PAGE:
A culinary declaration of love
Italy’s grandmothers – the nuns – are the stars here.
They show how to make a proper pasta,
with which to make the whole family and yourself happy.
Recommended and worth imitating.
You can find them all over Italy: grandmothers who, even in old age, stand in their often very simple, modest kitchen and prepare divine pasta for the traditional Sunday meal for the whole family.
Children and grandchildren are so busy with their everyday lives that they hardly have time to make their own pasta. Luckily, there are the grandmothers who, mostly early in the morning, knead and roll their homemade pasta with practiced movements, which they serve with their tried-and-tested sauce that everyone loves.
Lucky to have Englishwoman Vicky Bennison who, after many years working in development aid in countries like South Africa, Siberia and Turkmenistan, has moved to Italy and started documenting the pasta skills of Italian grandmothers.
Pasta Grannies is the name of the YouTube channel, the Instagram account and the book in which Vicky Bennison has been documenting the decades of experience of the Italian grandmothers in videos, pictures and recipes for five years.
The book and the social media channels show grandmothers from many regions of Italy: We can look into the kitchen of Doriana, who cooks a soup with beans, pancetta and (of course) homemade taglioli in Abruzzo and uses it to warm her loved ones wonderfully on cool winter days and we meet Beatrice, who (of course) serves homemade maccheroni with fish and seafood in southern Italy.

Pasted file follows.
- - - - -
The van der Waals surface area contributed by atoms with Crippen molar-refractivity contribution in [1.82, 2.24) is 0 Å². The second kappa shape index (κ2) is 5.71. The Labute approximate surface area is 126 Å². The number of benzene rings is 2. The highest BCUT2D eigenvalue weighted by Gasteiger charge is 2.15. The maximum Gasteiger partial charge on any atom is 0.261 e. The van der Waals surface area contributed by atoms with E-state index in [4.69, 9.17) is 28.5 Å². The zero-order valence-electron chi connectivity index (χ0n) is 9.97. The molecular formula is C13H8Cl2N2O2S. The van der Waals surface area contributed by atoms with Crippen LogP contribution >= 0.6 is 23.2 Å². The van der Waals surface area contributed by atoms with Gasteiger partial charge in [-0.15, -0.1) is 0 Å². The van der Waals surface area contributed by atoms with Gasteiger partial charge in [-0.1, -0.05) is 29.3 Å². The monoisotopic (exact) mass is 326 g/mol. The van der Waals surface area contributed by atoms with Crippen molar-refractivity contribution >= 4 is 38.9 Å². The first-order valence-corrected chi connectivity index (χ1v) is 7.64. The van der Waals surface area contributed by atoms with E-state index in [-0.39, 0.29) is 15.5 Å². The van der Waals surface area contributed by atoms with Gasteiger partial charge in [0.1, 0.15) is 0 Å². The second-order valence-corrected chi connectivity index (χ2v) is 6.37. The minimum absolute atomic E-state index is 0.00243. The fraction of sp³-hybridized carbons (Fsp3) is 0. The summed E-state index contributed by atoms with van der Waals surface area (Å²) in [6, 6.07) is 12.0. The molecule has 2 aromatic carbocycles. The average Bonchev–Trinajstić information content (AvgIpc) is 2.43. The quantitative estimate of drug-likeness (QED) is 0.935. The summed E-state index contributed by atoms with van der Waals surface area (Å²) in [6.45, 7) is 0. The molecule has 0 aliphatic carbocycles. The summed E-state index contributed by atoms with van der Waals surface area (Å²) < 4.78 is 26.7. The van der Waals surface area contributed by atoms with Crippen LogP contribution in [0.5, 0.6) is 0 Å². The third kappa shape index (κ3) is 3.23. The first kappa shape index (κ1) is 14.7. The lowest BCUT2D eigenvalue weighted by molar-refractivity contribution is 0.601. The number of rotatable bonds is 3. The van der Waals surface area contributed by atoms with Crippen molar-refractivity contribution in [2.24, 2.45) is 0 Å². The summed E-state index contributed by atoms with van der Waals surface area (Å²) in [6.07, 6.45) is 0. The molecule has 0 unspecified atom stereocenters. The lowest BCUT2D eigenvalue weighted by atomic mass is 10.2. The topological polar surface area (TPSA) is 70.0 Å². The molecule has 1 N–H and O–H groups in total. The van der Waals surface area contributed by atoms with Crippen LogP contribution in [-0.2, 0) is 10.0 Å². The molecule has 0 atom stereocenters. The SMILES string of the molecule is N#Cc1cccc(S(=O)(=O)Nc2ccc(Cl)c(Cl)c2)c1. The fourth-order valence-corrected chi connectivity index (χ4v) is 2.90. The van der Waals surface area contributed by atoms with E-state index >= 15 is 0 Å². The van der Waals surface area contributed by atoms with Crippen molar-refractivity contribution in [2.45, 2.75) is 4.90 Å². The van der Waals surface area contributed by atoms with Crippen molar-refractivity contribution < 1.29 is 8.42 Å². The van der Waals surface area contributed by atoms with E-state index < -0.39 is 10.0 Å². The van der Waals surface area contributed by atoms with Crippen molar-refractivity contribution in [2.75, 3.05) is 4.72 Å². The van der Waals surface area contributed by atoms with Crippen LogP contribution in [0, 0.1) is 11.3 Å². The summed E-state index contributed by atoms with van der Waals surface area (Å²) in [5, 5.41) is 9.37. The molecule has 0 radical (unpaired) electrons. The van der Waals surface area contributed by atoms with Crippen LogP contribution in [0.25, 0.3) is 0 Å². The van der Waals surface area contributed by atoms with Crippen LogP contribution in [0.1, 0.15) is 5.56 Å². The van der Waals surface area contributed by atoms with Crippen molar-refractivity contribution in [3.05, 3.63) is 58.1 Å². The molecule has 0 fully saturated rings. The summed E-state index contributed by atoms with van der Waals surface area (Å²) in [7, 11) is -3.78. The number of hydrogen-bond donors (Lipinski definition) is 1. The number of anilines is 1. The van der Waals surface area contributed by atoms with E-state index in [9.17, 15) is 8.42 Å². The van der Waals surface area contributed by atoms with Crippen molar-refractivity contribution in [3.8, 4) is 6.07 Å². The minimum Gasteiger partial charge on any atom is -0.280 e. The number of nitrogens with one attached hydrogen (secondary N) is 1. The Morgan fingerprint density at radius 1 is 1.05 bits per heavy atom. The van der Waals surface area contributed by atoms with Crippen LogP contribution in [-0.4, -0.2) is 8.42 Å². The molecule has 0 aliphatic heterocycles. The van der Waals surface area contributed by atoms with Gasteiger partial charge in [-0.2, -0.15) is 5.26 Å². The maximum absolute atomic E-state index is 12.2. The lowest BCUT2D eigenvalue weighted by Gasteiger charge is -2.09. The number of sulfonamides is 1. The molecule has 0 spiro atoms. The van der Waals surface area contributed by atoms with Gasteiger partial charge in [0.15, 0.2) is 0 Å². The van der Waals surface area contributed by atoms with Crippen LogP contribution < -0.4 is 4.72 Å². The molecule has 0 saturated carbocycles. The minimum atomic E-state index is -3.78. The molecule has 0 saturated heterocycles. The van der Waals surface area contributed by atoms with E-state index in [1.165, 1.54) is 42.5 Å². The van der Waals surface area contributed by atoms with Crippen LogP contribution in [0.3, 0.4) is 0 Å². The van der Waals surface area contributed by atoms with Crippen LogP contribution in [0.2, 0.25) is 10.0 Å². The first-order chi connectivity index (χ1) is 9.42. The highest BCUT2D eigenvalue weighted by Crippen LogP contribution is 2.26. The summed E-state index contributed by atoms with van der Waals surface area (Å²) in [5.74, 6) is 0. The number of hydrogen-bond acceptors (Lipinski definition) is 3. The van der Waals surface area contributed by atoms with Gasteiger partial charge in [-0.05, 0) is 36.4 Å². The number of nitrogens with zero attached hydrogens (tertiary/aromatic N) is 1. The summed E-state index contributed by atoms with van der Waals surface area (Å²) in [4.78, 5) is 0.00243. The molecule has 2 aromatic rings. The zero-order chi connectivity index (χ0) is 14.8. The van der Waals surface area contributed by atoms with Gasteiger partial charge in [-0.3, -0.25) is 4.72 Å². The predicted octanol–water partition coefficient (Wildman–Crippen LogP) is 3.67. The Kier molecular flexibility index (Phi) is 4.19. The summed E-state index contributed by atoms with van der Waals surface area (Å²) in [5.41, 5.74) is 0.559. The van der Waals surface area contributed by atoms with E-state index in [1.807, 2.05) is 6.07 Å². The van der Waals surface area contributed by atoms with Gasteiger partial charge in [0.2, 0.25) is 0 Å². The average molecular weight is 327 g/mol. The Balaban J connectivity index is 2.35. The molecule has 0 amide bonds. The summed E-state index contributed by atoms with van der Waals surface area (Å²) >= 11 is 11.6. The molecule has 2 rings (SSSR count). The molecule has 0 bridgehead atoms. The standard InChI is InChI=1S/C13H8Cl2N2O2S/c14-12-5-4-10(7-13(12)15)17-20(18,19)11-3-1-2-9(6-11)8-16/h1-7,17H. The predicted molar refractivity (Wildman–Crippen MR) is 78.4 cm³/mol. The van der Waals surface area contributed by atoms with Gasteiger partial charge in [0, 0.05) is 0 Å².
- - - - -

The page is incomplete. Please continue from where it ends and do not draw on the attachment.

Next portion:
The Pasta Grannies book contains many of the well-known pasta dishes that we love to eat in osterias, trattorias and restaurants in Italy or at our favorite Italian restaurant: the classic lasagne with bolognese, papardelle with wild boar ragout or pansotti with walnut pesto. But there are also many lesser known types of pasta to be discovered, which are often only known regionally, such as Maccarones de Ungia, which is only known in Sardinia.
The recipes explain how to make pasta with nuts and herbs, vegetables, legumes, seafood and meat. Pasta in broth is also described and a special chapter is dedicated to the preparation of ravioli and tortelli. No pasta wish remains unfulfilled.
Only a few, but the best ingredients
Every cookbook lover knows them: complex recipes from star chefs that often contain a long list of ingredients, some of which require considerable logistical effort: there are seaweed harvested at dawn on the rocky coast, fresh mushrooms collected in the pine forest or yuzu flown in from Kyoto.
None of that with the grandmothers from Italy. In most of the recipes for the pasta sauces, the list of ingredients is pleasingly short. Butter or oil, depending on the region, as well as Parmigiano Reggiano and/or a locally produced cheese are almost always included.
The passata, strained tomato sauce, can be found in many recipes and there is also what your own garden has in store depending on the season: wild fennel, marjoram, beans or potatoes. Depending on the region, some sauce recipes use seafood or meat. The home-made noodles are always the focus of enjoyment.
Lucia (85) says “If you cook with good ingredients, then you don’t have to worry. The ingredients do the work for you.” Here too, less is more. The olive oil used by grandmothers is cold-pressed and there is sea salt in the cooking water for the pasta.
With experience and feeling – finding out quantities is difficult
What we also know from our own grandmothers: quantities are only approximate. Grandmas in Italy and in all other countries have been cooking their dishes for many years. You have the right amount of flour, eggs and water in your head and vary the amount depending on the size of the eggs and the day’s ability to mix the ingredients together.
Many of the Italian ladies also have the luxury of having a local mill where they get their flour with the texture they prefer for their pasta.